Prayer to Whom?

From Tony Perkins and the Family Research Council.

“Today, Rajan Zed, a Hindu chaplain, delivered the first Hindu prayer in the chamber of the United States Senate since the formation of that body in 1789. According to the Senate Chaplain’s office, Zed came at the invitation of Sen. Harry Reid (D-NV). The full text of his prayer will be included in the Congressional Record. In the United States, prayer before legislative debates or meetings dates back to June 27, 1787 when the Constitutional Convention meeting in Philadelphia was at a standstill. Ben Franklin, the eldest member at the Convention at the age of 81, stood and said, “I’ve lived, sir, a long time, and the longer I live, the more convincing proofs I see of this truth: That God governs in the affairs of men. If a sparrow cannot fall to the ground without His notice, is it probable that an empire can rise without His aid?” No one can legitimately challenge the fact that the God America refers to in the pledge, our national motto, and other places is the monotheistic God of the Jewish and Christian faith. There is no historic connection between America and the polytheistic creed of Hinduism. I seriously doubt that Americans want to change the motto, “In God We Trust,” which Congress officially adopted in 1955, to “In gods we Trust.” That is essentially what the United States Senate did today. “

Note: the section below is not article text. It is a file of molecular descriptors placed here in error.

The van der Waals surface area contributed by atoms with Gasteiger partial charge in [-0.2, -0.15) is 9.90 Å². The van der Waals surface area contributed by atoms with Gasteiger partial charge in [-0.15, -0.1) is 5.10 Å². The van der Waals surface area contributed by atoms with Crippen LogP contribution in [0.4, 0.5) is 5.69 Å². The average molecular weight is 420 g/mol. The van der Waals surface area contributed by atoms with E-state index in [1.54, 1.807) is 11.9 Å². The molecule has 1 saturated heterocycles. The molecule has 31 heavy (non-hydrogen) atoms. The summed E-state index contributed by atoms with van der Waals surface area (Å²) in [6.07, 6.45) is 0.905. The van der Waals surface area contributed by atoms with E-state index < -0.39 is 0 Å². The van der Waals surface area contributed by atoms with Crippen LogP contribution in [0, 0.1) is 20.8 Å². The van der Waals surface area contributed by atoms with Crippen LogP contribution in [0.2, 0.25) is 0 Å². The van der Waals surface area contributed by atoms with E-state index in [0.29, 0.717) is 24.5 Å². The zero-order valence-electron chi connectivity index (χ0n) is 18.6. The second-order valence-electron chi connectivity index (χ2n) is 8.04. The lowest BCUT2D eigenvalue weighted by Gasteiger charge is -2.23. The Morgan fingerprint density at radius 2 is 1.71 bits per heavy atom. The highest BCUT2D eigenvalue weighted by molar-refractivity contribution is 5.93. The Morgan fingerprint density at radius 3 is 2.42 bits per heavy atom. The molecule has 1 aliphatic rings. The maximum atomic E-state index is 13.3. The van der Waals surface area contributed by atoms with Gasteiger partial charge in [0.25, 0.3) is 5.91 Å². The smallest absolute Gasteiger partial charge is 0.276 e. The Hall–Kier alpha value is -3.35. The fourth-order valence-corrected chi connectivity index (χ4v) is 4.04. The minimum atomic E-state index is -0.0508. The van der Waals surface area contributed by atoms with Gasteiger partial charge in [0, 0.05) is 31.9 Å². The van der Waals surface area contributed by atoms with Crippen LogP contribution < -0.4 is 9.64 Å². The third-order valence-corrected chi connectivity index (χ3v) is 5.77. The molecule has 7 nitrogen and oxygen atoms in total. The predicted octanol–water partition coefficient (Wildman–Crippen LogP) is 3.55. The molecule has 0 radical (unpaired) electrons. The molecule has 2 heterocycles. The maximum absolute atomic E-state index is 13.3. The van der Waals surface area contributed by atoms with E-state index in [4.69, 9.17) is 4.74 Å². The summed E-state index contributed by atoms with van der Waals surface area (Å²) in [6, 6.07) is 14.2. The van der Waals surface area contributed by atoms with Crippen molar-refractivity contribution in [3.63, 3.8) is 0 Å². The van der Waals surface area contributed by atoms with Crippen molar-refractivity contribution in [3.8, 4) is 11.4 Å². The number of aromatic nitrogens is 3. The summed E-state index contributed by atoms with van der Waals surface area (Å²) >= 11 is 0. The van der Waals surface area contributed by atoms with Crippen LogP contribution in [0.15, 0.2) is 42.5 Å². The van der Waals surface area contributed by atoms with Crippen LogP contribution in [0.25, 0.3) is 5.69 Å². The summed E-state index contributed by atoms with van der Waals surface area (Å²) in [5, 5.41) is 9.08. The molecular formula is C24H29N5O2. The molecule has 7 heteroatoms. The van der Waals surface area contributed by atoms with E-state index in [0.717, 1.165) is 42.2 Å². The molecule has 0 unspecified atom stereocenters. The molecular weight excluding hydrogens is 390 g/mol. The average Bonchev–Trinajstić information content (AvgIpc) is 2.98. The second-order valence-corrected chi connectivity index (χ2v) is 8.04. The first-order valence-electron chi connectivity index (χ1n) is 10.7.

One Response to Prayer to Whom?

  1. Becky says:

    I wholeheartedly agree. I was dismayed to see that there were hecklers, though. I don’t know that they made their comments in the right way.

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